Teachers weigh their options as some districts reopen with in-person classes
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Many teachers across the country are understandably worried about returning to the classroom this fall. In some regions where COVID-19 cases have been surging, the fall semester will begin soon.
Many districts in Tennessee begin the week of August 3. And some teachers there are deciding to quit their jobs instead of risk their health.
This summer, Jake Wilson of Hendersonville, Tennessee, read everything he intended to assign his eighth-grade English class, including Shakespeare’s “A Midsummer Night’s Dream.”
“Right up until 2½ weeks ago, I was all set to start the new year,” he said.
Then Sumner County Schools, a district just north of Nashville, decided that teachers and students would not have to wear face masks. Wilson and his wife started thinking the district wasn’t taking the pandemic seriously enough. They have a 2½-year-old with asthma who they believe may be more at risk of complications from COVID-19.
So just two weeks before school started, Wilson left his teaching career to be a stay-at-home dad.
“I can’t imagine not looking out at a class of 13- and 14-year-olds,” Wilson said. “But I also can’t imagine getting my kid sick and seeing him in the hospital, and that being my fault. So while it was a hard decision, it also wasn’t a hard decision at all.”
As he was cleaning out his classroom at Ellis Middle School, he said, several colleagues told him they shared his fears but didn’t feel they could quit.
While kids have tended to fare much better with COVID-19, the adults in schools have cause for concern, according to research by the Kaiser Family Foundation.
“What often gets missed is, what about the teachers?” said Kaiser Family Foundation Senior Vice President Jennifer Kates.
Her team’s analysis found that roughly 1.5 million U.S. teachers, which is 1 in 4, have underlying conditions that put them at greater risk of serious illness or death from the virus.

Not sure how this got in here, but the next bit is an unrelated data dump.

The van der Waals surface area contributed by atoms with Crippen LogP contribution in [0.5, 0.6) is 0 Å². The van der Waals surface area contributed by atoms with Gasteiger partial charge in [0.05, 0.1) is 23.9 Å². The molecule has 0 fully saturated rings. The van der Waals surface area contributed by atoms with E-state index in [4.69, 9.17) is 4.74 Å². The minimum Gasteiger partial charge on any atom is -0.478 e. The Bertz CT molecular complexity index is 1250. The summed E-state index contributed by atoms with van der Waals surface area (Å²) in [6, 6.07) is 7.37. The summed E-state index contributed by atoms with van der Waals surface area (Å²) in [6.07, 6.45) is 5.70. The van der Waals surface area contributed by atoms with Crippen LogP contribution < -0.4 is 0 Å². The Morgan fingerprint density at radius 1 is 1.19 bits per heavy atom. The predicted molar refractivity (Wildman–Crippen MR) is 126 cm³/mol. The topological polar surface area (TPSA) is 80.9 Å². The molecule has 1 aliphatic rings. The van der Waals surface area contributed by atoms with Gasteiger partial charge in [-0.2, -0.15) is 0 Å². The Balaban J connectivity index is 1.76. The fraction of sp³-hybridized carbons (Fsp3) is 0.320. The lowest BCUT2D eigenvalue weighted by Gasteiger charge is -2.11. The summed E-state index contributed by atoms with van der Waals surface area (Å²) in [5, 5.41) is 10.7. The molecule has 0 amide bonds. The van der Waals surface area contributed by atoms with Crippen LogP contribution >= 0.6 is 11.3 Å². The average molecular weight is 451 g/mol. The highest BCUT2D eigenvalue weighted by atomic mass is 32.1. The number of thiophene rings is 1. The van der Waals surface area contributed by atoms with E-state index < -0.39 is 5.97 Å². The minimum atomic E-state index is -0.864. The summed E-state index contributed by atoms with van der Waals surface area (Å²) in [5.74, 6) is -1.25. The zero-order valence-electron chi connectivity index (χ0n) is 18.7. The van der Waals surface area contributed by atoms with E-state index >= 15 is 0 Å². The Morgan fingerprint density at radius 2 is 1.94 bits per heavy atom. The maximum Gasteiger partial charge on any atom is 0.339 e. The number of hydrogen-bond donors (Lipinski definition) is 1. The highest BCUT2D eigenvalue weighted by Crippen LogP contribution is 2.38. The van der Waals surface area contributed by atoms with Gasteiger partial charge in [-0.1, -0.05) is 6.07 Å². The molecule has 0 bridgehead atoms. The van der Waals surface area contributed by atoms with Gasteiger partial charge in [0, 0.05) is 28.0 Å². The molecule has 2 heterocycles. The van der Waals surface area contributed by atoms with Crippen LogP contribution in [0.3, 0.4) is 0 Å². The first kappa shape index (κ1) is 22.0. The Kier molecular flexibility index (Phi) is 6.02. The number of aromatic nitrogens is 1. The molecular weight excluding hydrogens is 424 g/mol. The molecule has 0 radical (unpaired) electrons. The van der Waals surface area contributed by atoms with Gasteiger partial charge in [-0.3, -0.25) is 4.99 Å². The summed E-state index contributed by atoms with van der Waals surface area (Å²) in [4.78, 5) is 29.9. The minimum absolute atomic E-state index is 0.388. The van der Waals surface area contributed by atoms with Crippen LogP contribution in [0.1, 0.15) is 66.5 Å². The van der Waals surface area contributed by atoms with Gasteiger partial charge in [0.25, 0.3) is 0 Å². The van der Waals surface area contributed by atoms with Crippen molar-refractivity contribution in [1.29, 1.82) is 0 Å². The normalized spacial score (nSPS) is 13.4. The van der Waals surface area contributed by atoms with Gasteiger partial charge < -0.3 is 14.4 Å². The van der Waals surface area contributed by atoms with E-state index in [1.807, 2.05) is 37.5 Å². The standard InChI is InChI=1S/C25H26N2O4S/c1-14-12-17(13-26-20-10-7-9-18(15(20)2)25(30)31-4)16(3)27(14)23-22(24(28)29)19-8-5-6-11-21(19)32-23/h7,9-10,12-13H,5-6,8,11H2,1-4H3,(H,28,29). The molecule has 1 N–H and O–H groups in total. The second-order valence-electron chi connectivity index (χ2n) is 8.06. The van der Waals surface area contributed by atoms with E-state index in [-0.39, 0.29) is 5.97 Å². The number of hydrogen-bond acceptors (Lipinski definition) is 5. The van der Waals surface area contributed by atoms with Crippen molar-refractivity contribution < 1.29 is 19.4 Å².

Political leaders and even medical professionals have been primarily focused on what’s best for children, which might be a return to in-person schooling. Kates, who has a kindergartner, said heading back to class would be good for her family too.
“As much as I would like my kid to be back in school, I am quite concerned about what it might mean for teachers,” she said.
There are more dramatic calls to put off in-person classes until COVID-19 is under control.
In Nashville, a few dozen teachers in their minivans drove through town in a mock funeral procession. Some educators are writing living wills before going back to class. Teachers from Oregon to Florida, in coordination with their unions, are demanding 14 days without any new cases before resuming in-person instruction.
Rural Marshall County, Tennessee, is a long way from that benchmark. So first-grade teacher Kristen Morjal said she’s still not sure she’ll return to the classroom the first week of August, as scheduled.
“I have no desire to leave the profession,” she said. “I’m not looking to quit. It’s something I’ve put my heart and soul into for 10 years, and I plan to do it until retirement. But I am looking at a short-term leave to protect my health and the health of my family.”
It’s not exactly an economy where anyone would want to give up a steady job. But that could change once teachers get back in front of students. It did for Amanda Strawn of Franklin, Tennessee.